Scanning in this section what it is when it is used

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Scanning In this section: What it is When it is used Role of Teacher Role of Student Activities Research Questions What it is Scanning ia a quick reading, focusing on locating specific information. Scanning involves quick eye movements, not necessarily linear in fashion, in which the eyes wander until the reader finds the piece of information needed. Scanning is used when a specific piece of information is required, such as a name, date, symbol, formula, or phrase, is required. The reader knows what the item looks like and so, knows when he has located what he was searching for. It is assumed then, that very little information is processed into long-term memory or even for immediate understanding because the objective is simply matching. When it is used Scanning is used often with technical, scientific or professional materials to locate specific information. Scanning is a valuable skill for second language learners to develop because often they do not require a detailed read of a text. There are many everyday uses for scanning, relevant to a purpose, such as reading a schedule. Role of Teacher The teacher selects passages that do include specific information.
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The teacher may use authentic materials that are commonly scanned in real life, such as the telephone directory, menus, bus schedules. The teacher may ask students before they scan a text to note how the information is organized in the text. The teacher needs to remind students that as they read carefully to find the required information, they should pay particular attention to titles and keywords. Role of the Student The student forms questions before reading. What specific information are they looking for? The student looks for contextual clues. The student tries to anticipate what the answer might look like and what sorts of clues would be useful. The student is aware of the graphic form that the answer may take, such as a numeral, a written number, a capitalized word or a short phrase that includes key words. Activities Activities may include exercises that are devised by the teacher in which students scan for a single word or specific text . Activities may include exercises that are often carried on as a competition so students will work quickly. Students use skills of prediction and anticipation. Students may do any of the following: - make predictions and guesses - use titles and tables of contents to get an idea of what a passage is about - activate prior knowledge about the topic of the passage by answering some questions or performing a quiz - anticipate what they want to learn about the top - use titles, pictures, and prior knowledge to anticipate the contents of the text - use key words, that may have been given to them by the teacher, that do not appear in the text, that allude to the main idea It is an accepted view today that efficient readers are not passive. They react with a text by having expectations and ideas about the purposes of the text as well as possible outcomes. They reflect on expectations as they read, anticipate what will come next. In other words, they "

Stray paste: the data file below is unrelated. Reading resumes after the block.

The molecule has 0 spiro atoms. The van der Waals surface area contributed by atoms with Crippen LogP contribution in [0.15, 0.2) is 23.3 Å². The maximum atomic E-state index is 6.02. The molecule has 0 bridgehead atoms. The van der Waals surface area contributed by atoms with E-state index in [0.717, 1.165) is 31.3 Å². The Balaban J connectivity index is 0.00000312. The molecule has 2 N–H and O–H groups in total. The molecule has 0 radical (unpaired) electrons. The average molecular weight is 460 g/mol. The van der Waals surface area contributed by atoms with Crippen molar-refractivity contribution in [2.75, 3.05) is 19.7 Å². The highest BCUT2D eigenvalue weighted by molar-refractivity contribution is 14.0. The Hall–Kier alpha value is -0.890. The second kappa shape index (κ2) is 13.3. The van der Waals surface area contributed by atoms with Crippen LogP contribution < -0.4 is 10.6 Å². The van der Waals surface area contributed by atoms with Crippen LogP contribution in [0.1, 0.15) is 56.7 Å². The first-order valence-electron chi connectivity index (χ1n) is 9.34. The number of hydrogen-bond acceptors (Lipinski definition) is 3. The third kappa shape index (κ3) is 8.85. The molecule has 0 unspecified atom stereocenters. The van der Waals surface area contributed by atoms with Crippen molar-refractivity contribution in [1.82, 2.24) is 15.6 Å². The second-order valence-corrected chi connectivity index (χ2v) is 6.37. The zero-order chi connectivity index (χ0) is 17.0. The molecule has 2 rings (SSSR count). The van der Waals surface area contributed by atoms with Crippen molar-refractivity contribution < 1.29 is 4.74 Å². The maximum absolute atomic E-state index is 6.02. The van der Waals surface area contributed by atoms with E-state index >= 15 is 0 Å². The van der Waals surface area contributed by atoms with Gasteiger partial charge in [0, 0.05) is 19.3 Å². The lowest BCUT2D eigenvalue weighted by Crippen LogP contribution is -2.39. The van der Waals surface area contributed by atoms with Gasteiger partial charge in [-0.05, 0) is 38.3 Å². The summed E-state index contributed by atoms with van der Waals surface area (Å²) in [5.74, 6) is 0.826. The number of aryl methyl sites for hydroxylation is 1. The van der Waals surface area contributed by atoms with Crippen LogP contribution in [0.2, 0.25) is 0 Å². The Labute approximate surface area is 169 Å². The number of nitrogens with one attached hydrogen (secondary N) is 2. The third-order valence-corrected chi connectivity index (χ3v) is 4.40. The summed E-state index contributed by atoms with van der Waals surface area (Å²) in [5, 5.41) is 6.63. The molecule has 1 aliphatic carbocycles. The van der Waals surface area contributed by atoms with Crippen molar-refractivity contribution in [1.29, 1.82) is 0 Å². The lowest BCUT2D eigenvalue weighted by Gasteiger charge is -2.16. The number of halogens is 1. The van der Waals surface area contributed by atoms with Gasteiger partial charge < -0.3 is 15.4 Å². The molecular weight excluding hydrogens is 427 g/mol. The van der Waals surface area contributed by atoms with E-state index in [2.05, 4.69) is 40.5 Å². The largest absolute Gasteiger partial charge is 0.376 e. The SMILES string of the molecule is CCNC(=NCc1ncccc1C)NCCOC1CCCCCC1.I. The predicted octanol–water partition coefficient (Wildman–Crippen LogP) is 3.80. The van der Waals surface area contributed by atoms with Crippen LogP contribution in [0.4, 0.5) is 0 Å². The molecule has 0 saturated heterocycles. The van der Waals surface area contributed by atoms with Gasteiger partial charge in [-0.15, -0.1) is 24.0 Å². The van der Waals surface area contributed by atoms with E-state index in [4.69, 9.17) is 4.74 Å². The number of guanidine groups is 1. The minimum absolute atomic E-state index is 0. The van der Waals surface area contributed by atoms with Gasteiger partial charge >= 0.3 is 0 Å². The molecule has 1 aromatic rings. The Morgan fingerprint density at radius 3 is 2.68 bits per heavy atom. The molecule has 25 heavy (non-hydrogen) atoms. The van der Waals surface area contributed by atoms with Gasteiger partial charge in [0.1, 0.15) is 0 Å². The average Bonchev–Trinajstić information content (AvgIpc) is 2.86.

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  • Summer '18
  • dalal
  • Speed reading, Scholar Base

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